A World Health Organisation scientist who spoke out about the UN body’s withdrawal of a report on Italy’s early handling of the coronavirus pandemic has resigned, reports The Guardian. Francesco Zambon, who is based at the WHO’s office in Venice, confirmed he resigned due to the situation becoming professionally “unsustainable”, after he alleged that he was pressured by a senior WHO official to hide the fact that Italy had not updated its pandemic plan since 2006.
The report says Zambon declined to comment further but said his resignation would take effect from 31 March.
Italy was the first European country to become engulfed by the pandemic and Zambon was tasked with leading the production of a report, funded by the government of Kuwait, on the country’s response that was intended to provide information to countries yet to be affected.
In the report, which was published on the WHO’s website on 13 May before being removed the next day, Zambon wrote that Italy’s pandemic plan had not been updated since 2006 and that, due to being unprepared, the initial response from hospitals was “improvised, chaotic and creative”.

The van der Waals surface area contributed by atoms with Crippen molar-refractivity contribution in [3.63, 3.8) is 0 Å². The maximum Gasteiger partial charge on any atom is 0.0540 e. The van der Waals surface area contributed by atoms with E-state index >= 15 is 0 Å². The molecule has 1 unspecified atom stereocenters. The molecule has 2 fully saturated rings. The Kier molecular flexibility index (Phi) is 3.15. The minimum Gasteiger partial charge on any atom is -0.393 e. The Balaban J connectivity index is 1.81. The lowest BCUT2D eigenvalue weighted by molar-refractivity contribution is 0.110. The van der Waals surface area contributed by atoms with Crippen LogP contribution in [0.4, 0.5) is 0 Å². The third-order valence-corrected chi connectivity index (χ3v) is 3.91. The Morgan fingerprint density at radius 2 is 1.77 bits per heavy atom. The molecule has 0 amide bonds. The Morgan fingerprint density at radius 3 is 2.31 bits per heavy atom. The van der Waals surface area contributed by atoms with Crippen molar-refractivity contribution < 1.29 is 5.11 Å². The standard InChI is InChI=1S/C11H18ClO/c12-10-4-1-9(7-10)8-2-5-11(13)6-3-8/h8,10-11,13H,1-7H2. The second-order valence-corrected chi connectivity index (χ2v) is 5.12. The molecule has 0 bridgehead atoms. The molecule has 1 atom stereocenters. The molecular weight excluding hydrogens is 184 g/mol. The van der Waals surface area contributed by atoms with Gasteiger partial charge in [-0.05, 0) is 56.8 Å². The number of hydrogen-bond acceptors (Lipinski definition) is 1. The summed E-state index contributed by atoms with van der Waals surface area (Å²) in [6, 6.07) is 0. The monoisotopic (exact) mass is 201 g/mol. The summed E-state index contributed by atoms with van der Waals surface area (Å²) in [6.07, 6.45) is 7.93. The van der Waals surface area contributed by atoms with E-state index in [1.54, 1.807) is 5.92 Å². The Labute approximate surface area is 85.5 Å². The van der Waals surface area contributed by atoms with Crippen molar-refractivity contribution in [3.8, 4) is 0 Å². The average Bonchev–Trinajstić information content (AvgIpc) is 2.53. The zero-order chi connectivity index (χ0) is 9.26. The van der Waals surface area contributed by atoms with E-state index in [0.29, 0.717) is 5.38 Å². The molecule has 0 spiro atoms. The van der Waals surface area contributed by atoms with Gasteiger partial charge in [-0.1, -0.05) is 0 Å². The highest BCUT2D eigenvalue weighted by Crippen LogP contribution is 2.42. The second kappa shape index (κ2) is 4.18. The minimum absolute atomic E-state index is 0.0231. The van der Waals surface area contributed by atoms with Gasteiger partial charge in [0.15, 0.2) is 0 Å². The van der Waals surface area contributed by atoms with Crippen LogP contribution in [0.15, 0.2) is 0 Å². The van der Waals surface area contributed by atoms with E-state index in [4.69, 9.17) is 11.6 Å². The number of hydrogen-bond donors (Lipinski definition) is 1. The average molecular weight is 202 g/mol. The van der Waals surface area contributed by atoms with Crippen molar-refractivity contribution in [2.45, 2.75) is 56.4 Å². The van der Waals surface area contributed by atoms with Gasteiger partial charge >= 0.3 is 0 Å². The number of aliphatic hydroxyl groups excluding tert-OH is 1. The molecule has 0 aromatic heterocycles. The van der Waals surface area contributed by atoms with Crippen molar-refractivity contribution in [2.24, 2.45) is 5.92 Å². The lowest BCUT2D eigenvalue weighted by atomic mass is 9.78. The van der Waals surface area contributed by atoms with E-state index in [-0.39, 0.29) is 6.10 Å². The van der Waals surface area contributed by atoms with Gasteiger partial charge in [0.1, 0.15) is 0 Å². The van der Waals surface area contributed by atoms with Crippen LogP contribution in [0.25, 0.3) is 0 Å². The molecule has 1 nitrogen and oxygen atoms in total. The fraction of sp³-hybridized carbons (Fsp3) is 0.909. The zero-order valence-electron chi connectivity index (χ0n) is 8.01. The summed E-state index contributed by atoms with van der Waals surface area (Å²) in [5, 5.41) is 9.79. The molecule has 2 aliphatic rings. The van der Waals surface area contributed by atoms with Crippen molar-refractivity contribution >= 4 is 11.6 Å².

The Guardian reports that the document was allegedly removed at the request of Ranieri Guerra, the WHO’s assistant director general for strategic initiatives. Guerra was the director general for preventive health at the Italian health ministry between 2014 and late 2017,and was therefore responsible for updating the pandemic plan as per new guidelines laid out by the WHO and European Centre for Disease Prevention and Control (ECDC).
Zambon claimed in an interview in December that Guerra threatened him with dismissal unless he modified the part of the text referring to the outdated plan. He alleged that despite informing senior WHO officials of the threats and risks posed to the organisation’s transparency and neutrality, no internal inquiry was carried out.
The Guardian reports that the WHO did not explain why the report was removed but said in a statement in December that it “contained inaccuracies and inconsistencies”.
Full report in The Guardian (Open access)